Sharon fruit are also known as persimmons. Personally I think that persimmon sounds a lot more exotic than sharon fruit (perhaps because I’m originally from Essex), but for some reason supermarkets always label them up as the latter.
Anyway, whenever I see sharon fruit in the supermarket, they have usually been plonked in the heavily discounted, about-to-go-off section of the fruit and veg aisle. People don’t know what to do with them. They are funny-looking and the packaging is no help. In Morrisons, for example, the sharon fruit wrapper says:
Adds colour to fruit salads.
If that isn’t a cop-out, I don’t know what is.
On my latest trip to the supermarket, sharon fruit had been reduced to 9p for four and I came home with eight of them. Then I dithered until the sharon fruits’ leaves began turning brown and I HATE FOOD WASTE, even if it’s to the tune of 18p, so something had to be done.
I found a great sharon fruit recipe on All Recipes UK. It matched my criteria (quick, simple, tasty) perfectly. The original recipe is for sharon fruit slices. I don’t have a deep baking tray, so I baked my amended version in a round cake tin and have renamed it persimmon cake. Win!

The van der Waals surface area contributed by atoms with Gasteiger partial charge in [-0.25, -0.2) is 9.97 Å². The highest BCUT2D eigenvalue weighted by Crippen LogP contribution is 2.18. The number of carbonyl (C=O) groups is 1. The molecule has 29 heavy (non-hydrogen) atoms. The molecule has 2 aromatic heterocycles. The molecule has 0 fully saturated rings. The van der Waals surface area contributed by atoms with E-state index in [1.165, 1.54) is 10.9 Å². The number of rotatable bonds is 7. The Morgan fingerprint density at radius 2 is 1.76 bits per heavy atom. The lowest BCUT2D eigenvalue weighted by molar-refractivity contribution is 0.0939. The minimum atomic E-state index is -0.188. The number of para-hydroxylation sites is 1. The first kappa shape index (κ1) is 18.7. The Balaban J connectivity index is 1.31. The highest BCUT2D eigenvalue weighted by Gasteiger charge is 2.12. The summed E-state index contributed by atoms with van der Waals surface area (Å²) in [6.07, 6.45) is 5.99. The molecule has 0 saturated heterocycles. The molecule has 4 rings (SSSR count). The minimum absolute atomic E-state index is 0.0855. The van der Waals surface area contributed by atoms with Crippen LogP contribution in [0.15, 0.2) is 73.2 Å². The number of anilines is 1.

My Favourite Sharon Fruit Recipe, AKA Persimmon Cake
6 sharon fruit, chopped into large chunks
1 teaspoon bicarbonate of soda
1 egg, beaten
200g caster sugar
120ml vegetable oil
200g plain flour
1 teaspoon ground cinnamon
1 teaspoon freshly grated nutmeg
1 teaspoon salt
1/4 teaspoon ground or crushed cloves
115g walnuts, chopped
1. Simmer the sharon fruit for 10 minutes in a heavy-bottomed saucepan with a lid over low heat. Keep stirring, to prevent burning. Allow the mixture to cool a little, then puree it in a food processor. It should look something like this:
Stir in the bicarbonate of soda and set aside.
2. Preheat oven to 180⁰C / Gas Mark 4. Grease or line a medium-sized cake tin. (The one I used was 22cm diameter.)
3. Add the beaten egg, caster sugar, vegetable oil and raisins to a bowl and mix. Don’t be alarmed by the amount of vegetable oil – 120ml is loads! But the finished cake will be moist, rather than oily.
4. Add the flour, cinnamon, nutmeg, salt and cloves to a large bowl and mix. Add the sharon fruit. Add the egg mixture. Add the walnuts. Stir thoroughly.
5. Add the mixture to the cake tin, and bake for 20-25 minutes. Done.
I should have taken a picture of the finished cake, but I didn’t. To be honest it isn’t amazing to look at – it’s a brown cake – but you can always gussie it up with icing or a sugar and lemon glaze, should you be so minded.
You are supposed to wait for it to cool. However if, like me, you are impatient, I recommend eating it warm with a scoop of vanilla ice cream. The sharon fruit add colour and a distinctive taste to this cake. This isn’t a sweet or gooey concoction: with the raisins, sharon fruit and oil, it’s very Claudia Roden.